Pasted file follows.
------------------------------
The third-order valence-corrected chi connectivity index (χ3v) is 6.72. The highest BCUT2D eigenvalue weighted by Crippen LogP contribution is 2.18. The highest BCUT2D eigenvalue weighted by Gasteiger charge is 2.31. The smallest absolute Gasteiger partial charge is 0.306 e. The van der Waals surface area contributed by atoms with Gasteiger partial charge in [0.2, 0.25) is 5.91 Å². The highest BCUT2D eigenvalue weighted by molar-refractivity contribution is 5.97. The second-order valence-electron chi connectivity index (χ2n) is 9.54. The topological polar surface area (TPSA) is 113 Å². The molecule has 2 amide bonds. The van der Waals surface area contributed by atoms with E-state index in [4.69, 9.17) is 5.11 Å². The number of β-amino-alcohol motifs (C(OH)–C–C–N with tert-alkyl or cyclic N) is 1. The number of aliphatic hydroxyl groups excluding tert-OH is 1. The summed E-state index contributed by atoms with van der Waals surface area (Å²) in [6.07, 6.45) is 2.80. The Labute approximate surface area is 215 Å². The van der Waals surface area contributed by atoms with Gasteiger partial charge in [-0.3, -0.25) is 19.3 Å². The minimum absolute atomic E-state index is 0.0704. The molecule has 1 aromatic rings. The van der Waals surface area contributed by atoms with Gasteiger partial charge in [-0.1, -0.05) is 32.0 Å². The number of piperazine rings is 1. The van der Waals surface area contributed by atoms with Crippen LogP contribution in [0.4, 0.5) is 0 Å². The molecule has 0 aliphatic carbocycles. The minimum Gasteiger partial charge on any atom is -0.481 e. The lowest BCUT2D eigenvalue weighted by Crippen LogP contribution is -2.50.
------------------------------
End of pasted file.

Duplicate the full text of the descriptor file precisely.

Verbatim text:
The third-order valence-corrected chi connectivity index (χ3v) is 6.72. The highest BCUT2D eigenvalue weighted by Crippen LogP contribution is 2.18. The highest BCUT2D eigenvalue weighted by Gasteiger charge is 2.31. The smallest absolute Gasteiger partial charge is 0.306 e. The van der Waals surface area contributed by atoms with Gasteiger partial charge in [0.2, 0.25) is 5.91 Å². The highest BCUT2D eigenvalue weighted by molar-refractivity contribution is 5.97. The second-order valence-electron chi connectivity index (χ2n) is 9.54. The topological polar surface area (TPSA) is 113 Å². The molecule has 2 amide bonds. The van der Waals surface area contributed by atoms with E-state index in [4.69, 9.17) is 5.11 Å². The number of β-amino-alcohol motifs (C(OH)–C–C–N with tert-alkyl or cyclic N) is 1. The number of aliphatic hydroxyl groups excluding tert-OH is 1. The summed E-state index contributed by atoms with van der Waals surface area (Å²) in [6.07, 6.45) is 2.80. The Labute approximate surface area is 215 Å². The van der Waals surface area contributed by atoms with Gasteiger partial charge in [-0.3, -0.25) is 19.3 Å². The minimum absolute atomic E-state index is 0.0704. The molecule has 1 aromatic rings. The van der Waals surface area contributed by atoms with Gasteiger partial charge in [-0.1, -0.05) is 32.0 Å². The number of piperazine rings is 1. The van der Waals surface area contributed by atoms with Crippen LogP contribution in [0.4, 0.5) is 0 Å². The molecule has 0 aliphatic carbocycles. The minimum Gasteiger partial charge on any atom is -0.481 e. The lowest BCUT2D eigenvalue weighted by Crippen LogP contribution is -2.50.